MADRID (Reuters) - Spain’s Banco Santander lost a battle to regain ownership of its headquarters outside Madrid on Monday when a Spanish court ruled that the billionaire Reuben brothers had won a tender with a cash bid, net of debt, of 283 million euros ($325 million).
Santander pays millions of euros in monthly rent to the owner of the 250 hectare plot whose nine futuristic buildings include offices, restaurants and a residence for its employees, which has an enterprise value of almost 3 billion euros, a source with the knowledge of the deal said.
The tender made by Reuben Brothers, a fund with investments from real estate to mining owned by British businessmen David and Simon Reuben who are ranked 88th in the Forbes list of world’s billionaires, was net of debt.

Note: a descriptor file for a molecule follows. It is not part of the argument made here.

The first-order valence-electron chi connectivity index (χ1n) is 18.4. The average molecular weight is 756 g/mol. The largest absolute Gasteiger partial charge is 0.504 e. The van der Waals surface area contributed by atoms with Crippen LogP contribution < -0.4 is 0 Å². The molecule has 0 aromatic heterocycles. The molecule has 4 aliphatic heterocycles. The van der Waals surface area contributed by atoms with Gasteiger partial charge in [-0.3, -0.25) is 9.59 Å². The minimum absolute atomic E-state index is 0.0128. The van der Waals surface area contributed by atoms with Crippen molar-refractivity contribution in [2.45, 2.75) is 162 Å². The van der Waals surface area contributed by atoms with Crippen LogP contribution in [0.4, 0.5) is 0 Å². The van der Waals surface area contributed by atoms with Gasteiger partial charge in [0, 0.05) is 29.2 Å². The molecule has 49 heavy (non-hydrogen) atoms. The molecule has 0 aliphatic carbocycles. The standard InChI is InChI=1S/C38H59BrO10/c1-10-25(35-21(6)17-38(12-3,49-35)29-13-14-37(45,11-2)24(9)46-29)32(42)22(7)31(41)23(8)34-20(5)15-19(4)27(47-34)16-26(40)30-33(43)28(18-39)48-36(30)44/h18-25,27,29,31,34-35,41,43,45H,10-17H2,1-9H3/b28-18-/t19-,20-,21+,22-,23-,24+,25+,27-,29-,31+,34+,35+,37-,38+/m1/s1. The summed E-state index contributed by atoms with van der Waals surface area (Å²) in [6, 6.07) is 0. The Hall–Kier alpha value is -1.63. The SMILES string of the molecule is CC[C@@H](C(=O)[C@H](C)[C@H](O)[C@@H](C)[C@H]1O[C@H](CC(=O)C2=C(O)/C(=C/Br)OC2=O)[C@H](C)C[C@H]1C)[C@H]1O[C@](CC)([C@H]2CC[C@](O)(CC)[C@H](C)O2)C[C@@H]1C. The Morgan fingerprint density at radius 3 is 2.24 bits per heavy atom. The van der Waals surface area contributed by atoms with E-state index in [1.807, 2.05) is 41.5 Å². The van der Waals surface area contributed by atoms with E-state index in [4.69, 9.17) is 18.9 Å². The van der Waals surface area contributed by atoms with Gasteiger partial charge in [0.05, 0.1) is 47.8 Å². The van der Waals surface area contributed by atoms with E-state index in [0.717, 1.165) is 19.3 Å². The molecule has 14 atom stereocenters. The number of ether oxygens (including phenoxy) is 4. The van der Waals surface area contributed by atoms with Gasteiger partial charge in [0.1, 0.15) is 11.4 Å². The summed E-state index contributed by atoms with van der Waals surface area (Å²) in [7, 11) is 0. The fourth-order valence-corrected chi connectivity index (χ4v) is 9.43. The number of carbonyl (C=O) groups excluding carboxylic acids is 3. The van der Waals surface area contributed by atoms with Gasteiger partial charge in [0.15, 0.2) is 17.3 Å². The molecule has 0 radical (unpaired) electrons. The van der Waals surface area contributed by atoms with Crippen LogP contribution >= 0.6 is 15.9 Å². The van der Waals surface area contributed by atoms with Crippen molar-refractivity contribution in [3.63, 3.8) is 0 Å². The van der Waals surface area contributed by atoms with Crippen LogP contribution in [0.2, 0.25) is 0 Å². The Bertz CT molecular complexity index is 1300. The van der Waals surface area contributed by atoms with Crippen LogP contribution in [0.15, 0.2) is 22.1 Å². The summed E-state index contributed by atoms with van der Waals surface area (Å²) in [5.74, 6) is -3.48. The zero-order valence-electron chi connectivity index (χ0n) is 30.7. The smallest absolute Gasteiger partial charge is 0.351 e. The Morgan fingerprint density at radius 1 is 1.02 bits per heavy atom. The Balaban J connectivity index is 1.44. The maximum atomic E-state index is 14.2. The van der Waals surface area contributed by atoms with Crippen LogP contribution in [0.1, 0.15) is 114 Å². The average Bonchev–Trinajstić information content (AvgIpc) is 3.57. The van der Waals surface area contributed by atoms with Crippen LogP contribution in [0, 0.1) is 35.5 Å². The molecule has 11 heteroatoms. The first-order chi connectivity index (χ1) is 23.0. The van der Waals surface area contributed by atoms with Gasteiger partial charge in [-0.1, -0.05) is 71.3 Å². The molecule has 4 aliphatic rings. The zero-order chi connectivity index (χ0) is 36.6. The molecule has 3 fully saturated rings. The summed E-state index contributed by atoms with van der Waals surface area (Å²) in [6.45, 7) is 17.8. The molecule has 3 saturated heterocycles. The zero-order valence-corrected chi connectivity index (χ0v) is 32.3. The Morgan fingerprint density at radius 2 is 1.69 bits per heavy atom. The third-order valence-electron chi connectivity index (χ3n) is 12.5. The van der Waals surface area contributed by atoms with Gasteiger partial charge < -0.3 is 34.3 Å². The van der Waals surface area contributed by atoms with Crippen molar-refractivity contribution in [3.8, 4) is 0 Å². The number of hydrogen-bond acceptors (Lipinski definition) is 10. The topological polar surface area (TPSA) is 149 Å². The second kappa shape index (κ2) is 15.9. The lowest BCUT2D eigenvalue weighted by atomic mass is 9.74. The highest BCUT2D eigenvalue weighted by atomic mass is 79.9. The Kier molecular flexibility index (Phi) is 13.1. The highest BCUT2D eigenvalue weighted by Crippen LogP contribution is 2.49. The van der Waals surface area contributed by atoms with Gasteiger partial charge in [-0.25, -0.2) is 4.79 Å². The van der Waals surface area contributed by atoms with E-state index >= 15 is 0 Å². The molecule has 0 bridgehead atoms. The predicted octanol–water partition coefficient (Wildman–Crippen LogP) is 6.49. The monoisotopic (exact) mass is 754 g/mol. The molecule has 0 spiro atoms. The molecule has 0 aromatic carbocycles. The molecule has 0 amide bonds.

A Santander (SAN.MC) spokesman said the bank would appeal against the result of the tender, which was part of a liquidation settlement of Marme Investments, which bought Santander’s headquarters for 1.9 billion euros in a 40-year sale-and-leaseback deal in 2018.
Santander, which had offered 232 million euros, still has the right of first offer for the asset, the source said.
Although Santander does not disclose the rent it pays for its headquarters on a standalone basis, it paid 330 million euros total for renting all its 1,152 offices, ten buildings and the headquarters in 2017 under leaseback deals, its annual results show.
Reporting by Sam Edwards and Andres Gonzalez, editing by Andrei Khalip and Alexander Smith